Across the broader anarchist and left publishing industry there’s a number of books coming out over the next few months on the subject of anarchism which may be worth keeping an eye out for. Some titles, particularly from AK and PM, will be released in ebook format but may not initially by available as paperbacks, depending on shipping and launch schedules. Approx paperback prices are included as a general guide.
Overcoming Capitalism (ISBN 978-1849354707, 400pp, £16.78, AK) by Tom Wetzel attempts to rework the strategies of trade union movements for the 21st century. Rejecting the “peace” that has characterised decades of slow retreat, he instead looks to libertarian socialism and the empowerment of grassroots activists for inspiration.
Islam and Anarchism: Relationships and Resonances (ISBN 978-0745341927, 352 pages, £19.99, Pluto) by Mohamed Abdou makes an original attempt to draw on both Islamic and anarchist texts to argue for the possibilities of an anti-authoritarian and spiritual interpretation of its religion.
Disaster Anarchy: Mutual Aid and Radical Action (ISBN: 978-0745340456, 256pp, £19.99, Pluto) by Rhiannon Firth looks at anarchist responses to major disasters such as Hurricane Sandy and Covid-19. Governments have repeatedly been left wanting in crisis situations over recent years, with mutual aid and solidaristic solutions plugging the gaps to great effect, often surprising the mainstream.
War and Peace (ISBN 978-1849354684, 625pp, £21.61, AK) is one of Pierre-Joseph Proudhon’s best books but perhaps the least well known in the English-speaking world. This translation aims to open up both our understanding of Proudhon’s mature works as well as a window on mid-nineteenth century international relations and the history of international thought.
The Modern Crisis (ISBN 978-1849354462, 196pp, £12.20, AK) by Murray Bookchin reissues four key essays by the influential and forward thinking social ecologist dealing with an oncoming ecological and social disaster that has only gotten closer since his death.
Anarchic Agreements: A Field Guide to Collective Organizing (ISBN 978-1629639635, 128pp, £12.16, PM) is a collected work with Ruth Kinna, Alex Prichard, Thomas Swann, and Seeds for Change. Aiming to be “a quintessential field guide for the revolution” it focuses on everyday practical ideas around how leaderless groups operate, balance power and maintain themselves.
Images of Class: Operaismo, Autonomia and the Visual Arts, 1962-1988 (ISBN 978-1839765292, 448pp, £25, Verso) by Jacopo Galimberti examines the influence of Workerism and autonomia on visual artists such as the members of Archizoom, Gordon Matta-Clark and Gianfranco Baruchello. This book focuses on the aesthetic and cultural discourse developed by three generations of militants (including Mario Tronti, Antonio Negri, Bifo and Silvia Federici), and how it was appropriated by artists, architects, graphic designers and architectural historians such as Manfredo Tafuri.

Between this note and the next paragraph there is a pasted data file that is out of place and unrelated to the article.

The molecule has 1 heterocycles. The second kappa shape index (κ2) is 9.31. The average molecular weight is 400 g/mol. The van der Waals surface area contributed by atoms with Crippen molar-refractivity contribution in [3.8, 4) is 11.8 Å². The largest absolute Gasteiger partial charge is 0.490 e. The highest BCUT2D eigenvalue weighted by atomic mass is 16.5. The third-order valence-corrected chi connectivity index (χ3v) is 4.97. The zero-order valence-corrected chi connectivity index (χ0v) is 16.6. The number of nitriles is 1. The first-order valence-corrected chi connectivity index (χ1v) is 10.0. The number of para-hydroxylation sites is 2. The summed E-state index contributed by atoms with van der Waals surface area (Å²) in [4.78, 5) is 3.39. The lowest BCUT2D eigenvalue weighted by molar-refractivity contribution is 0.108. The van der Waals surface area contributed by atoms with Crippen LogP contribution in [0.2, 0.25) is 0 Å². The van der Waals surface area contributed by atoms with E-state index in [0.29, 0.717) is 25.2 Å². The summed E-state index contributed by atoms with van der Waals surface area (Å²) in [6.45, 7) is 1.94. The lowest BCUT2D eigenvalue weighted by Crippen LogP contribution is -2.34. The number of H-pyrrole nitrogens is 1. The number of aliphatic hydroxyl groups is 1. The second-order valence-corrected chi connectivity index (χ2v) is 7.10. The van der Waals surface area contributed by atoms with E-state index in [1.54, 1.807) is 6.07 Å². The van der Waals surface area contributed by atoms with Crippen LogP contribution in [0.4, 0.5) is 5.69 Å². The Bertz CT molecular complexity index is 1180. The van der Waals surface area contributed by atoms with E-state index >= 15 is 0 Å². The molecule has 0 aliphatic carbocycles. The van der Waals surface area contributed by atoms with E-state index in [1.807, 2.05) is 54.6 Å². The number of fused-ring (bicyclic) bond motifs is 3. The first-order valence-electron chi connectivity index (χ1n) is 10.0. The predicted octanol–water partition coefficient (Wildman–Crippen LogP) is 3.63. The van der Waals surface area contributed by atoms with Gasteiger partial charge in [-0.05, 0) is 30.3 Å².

Practical Anarchism: A Guide for Daily Life (ISBN: 978-0745344928, 160pp, £14.99, Pluto) by Scott Branson looks at large and small ways in which anarchists act and frame their lives. Branson offers a host of handy tips and suggestions for all ages.
No Pasaran! Antifascist Dispatches From a World in Crisis (ISBN 978-1849354820, £18.99, AK) by Shane Burley is being published as a joint project with the Institute for Anarchist Studies, and is set to be a sizeable tome with 30 chapters by a wide selection of writers including Talia Lavin, David Renton, Kim Kelly, Geo Maher and many more.
Abolition Revolution (ISBN: 978-0745346519, 192pp, £14.99, Pluto) by Aviah Sarah Day and Shanice Octavia McBean is a historical, theoretical and practical guide to revolutionary abolitionist politics in Britain. The authors trace the evolution of policing and criminalisation from their colonial roots to their contemporary expression, as found in Prevent and drug laws targeting Black communities. They also draw out a rich history of grassroots resistance.
The State Is the Enemy: Essays on Liberation and Racial Justice (978-1629639680, 192pp, £16, PM) by James Kelman comprises 16 essays laying bare government brutality against all who are deemed of “a lower order.” Drawing parallels between atrocities committed against Kurds by the Turkish State and racist police brutality, and government sanctioned murders in the UK, Kelman shatters the myth of Western exceptionalism.
Active Distro is also bringing out three new titles this year, with various details still tbc:
- A Libertarian Reader by Iain McKay will be a set of four volumes aiming to show the real libertarian tradition by presenting texts from anti-state socialists, whether anarchist or not. The texts show the rich tradition associated with “libertarian” and why we should reclaim the word.
- Smash The System is the first in an upcoming series on Anarchism and Punk.
- And finally, Feminism in The Phillipines essentially does what it says on the tin!
This article first appeared in the Summer-Autumn edition of Freedom journal, available at our online shop for the cost of postage.